Central Roller Club

History of the Rollers reprinted from the 1967 roller digest.

ROLLER ANCIENT HISTORY

by Bob Evans

 The earliest record published in regard to the Performing Tumbler was in Moore's Columbarium, published in 1735, 211 years ago, in London, England. This same work was revised and printed by Eton in 1858, and the progress made in the breeding of performing pigeons can be followed by checking what Tegetmeier and Ludlow, whom Mr. Pensom quote quite often, had to say on the subject, as well as Fulton and others. The records show that some time near 1755 the breeders around Birmingham, England and the so-called Back Country were specializing in breeding birds for quality performance in the air, rather than for show purposes as had been done in the past.

 A book published by a Mr. G. Smith in 1883, stated that the "Performing Tumblers were about the oldest breed of pigeons in England," and at this time Mr. Smith said he had been familiar with the breed for more than forty years, At the time this book was published no doubt such breeders as Bellfield were breeding a Flying Tumbler that would compare favorably with our present day Roller, and Bellfield improved the quality of performance during his lifetime. Mr. Pensom has reported that he obtained the entire loft of birds upon the death of his friend Bellfield, so this brings the record up to present date for the Roller Breeders of today, as Mr. Pensom has related his experience with these birds during his lifetime and many are familiar with all that he has written on the subject.

 There is one question in regard to the Rollers of today on which all fanciers do not agree and that is as to whether the Oriental Roller was imported from Persia and crossed with this English bird that was reported to be one of the oldest breeds in that country, or whether a so-called Dutch Tumbler was used as a cross in developing the bird as it is today. The Oriental Roller is a wire-legged bird that has from thirteen to twenty-odd feathers in the tail and does not have an oil-sac, The Dutch Tumbler was a bird with the normal twelve tail feathers and was either grouse muffed or heavily muffed on legs and feet; therefore many believe that the Oriental Roller has been used as a cross for experimental purposes by a great many breeders of the past, but that it does not have any connection with the present day birds. The Oriental Roller naturally had a large tail and carried it higher than the wingtips, giving the bird a sway-backed station, and it was also a very poor kit flying bird, disposed to fly and perform alone in the air. The present-day Roller has a ready-to make-off stance, tail down with straight back line, and a narrow or "one-feather tail'' which is considered the necessary type for quality spinners. The bird is a natural it flyer (and grouse muffed birds are common), all of which tends to prove that if be Oriental bird was ever used as a cross, all the characteristics of that breed have been purposely eliminated as detrimental, although the spinning qualities of all these different breeds were similar to a certain extent.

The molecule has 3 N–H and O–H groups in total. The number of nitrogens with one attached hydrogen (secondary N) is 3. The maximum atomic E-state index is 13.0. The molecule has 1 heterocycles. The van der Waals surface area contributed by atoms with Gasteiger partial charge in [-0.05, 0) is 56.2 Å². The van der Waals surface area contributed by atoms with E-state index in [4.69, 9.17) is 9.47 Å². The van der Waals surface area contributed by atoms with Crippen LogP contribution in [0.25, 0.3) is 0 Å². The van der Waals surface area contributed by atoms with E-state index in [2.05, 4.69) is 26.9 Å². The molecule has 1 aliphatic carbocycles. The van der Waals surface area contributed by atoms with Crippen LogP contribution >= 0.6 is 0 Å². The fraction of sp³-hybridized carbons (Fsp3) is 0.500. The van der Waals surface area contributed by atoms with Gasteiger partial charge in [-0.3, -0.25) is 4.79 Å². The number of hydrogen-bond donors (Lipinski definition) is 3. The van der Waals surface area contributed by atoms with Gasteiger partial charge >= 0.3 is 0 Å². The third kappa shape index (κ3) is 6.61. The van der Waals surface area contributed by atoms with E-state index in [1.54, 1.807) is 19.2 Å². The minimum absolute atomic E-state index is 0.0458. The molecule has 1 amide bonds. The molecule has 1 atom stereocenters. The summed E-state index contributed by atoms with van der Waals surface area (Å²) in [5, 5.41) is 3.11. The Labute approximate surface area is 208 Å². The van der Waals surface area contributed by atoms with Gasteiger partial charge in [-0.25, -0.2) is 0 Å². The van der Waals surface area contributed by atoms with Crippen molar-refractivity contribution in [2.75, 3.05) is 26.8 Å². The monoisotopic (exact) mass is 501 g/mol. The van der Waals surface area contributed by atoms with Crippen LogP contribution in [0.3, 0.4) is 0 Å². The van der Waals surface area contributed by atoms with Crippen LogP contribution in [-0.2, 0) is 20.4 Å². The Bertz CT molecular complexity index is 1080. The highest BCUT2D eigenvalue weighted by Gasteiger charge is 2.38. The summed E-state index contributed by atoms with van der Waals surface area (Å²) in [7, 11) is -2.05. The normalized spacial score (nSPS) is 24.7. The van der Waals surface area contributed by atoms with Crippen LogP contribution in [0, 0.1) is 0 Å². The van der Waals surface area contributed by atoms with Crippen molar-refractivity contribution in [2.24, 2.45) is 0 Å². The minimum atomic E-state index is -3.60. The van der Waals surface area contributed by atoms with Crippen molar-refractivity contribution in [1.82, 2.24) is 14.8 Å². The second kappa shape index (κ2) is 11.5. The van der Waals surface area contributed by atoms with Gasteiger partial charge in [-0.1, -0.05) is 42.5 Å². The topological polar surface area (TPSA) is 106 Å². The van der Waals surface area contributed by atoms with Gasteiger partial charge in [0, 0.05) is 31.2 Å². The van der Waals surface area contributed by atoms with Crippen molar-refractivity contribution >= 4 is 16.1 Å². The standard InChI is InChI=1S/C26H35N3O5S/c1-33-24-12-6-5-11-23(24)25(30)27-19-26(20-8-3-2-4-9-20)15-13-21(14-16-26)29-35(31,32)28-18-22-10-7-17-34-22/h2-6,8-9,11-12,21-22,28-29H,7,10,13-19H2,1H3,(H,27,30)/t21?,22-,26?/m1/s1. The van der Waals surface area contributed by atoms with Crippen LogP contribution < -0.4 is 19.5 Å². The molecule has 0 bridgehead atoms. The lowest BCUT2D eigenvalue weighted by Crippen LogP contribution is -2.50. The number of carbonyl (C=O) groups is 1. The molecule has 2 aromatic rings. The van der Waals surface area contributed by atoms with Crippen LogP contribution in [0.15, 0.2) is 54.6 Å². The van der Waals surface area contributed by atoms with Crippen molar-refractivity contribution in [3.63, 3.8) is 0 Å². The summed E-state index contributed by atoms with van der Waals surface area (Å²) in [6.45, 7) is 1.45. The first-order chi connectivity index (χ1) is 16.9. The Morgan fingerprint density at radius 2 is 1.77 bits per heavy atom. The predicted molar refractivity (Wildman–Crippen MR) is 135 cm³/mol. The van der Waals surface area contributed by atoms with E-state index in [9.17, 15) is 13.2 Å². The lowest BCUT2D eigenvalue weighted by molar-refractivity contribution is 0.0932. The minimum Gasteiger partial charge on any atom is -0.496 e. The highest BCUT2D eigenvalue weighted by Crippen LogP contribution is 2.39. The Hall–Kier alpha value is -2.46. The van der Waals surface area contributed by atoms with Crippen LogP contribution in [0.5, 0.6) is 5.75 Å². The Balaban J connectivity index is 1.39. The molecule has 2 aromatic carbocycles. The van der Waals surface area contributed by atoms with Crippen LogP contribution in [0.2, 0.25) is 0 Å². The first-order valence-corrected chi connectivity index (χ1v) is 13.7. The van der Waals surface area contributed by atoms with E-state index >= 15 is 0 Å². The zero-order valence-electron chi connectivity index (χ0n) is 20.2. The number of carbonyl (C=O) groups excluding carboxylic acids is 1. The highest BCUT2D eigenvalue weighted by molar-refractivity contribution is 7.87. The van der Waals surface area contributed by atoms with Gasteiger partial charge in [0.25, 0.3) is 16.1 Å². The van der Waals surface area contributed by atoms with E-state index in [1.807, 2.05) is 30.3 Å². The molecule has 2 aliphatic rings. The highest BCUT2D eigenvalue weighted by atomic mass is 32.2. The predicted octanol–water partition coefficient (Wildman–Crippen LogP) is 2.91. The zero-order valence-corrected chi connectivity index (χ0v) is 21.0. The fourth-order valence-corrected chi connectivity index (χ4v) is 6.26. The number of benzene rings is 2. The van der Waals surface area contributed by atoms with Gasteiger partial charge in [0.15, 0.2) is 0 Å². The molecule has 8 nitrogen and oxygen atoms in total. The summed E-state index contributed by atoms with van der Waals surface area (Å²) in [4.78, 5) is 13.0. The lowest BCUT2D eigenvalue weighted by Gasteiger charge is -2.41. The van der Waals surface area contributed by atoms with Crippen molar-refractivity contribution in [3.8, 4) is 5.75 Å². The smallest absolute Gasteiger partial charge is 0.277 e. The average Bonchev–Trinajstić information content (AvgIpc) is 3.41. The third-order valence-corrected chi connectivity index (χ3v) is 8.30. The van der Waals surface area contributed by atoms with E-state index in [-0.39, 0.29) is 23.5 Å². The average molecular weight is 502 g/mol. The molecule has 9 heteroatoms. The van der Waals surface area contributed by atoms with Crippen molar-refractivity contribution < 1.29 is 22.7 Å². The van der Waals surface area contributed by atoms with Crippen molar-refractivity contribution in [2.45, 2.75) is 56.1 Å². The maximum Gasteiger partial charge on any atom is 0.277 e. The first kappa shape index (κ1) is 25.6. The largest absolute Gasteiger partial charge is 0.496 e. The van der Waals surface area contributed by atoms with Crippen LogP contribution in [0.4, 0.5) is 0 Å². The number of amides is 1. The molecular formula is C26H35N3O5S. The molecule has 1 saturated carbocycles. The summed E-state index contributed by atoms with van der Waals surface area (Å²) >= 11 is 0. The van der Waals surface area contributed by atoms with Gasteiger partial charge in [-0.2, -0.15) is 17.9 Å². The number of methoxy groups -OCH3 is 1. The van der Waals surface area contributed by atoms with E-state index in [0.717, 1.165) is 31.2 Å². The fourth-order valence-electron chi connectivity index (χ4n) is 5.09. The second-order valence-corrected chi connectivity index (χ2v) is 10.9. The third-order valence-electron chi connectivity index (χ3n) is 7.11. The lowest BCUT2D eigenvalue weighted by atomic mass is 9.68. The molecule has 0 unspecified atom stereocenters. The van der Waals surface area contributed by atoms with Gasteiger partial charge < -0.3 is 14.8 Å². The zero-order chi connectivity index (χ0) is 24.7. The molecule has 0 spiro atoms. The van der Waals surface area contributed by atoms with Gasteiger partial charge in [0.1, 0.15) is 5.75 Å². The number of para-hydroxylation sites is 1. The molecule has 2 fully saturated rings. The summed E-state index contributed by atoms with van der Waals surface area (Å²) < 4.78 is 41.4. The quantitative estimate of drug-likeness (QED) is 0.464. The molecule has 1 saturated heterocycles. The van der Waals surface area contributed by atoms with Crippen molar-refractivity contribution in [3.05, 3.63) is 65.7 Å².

It makes little difference now as to what crosses made up the Roller of today or whether the Tippler came from the Roller or the Tippler Pigeon was part of the Roller Pigeon, but this book would not be complete without some of the above history being set down as a record, as many of the old writings have been out of print so long that it is almost impossible to obtain copies.

 We can at present truthfully say that our favorite pigeon has been in the process of development for well over 200 years and as for the Oriental Roller, it has been reported that they were flown by the Egyptian Kings for sport, so we of today have a hobby as old as the next one, of that we can be sure.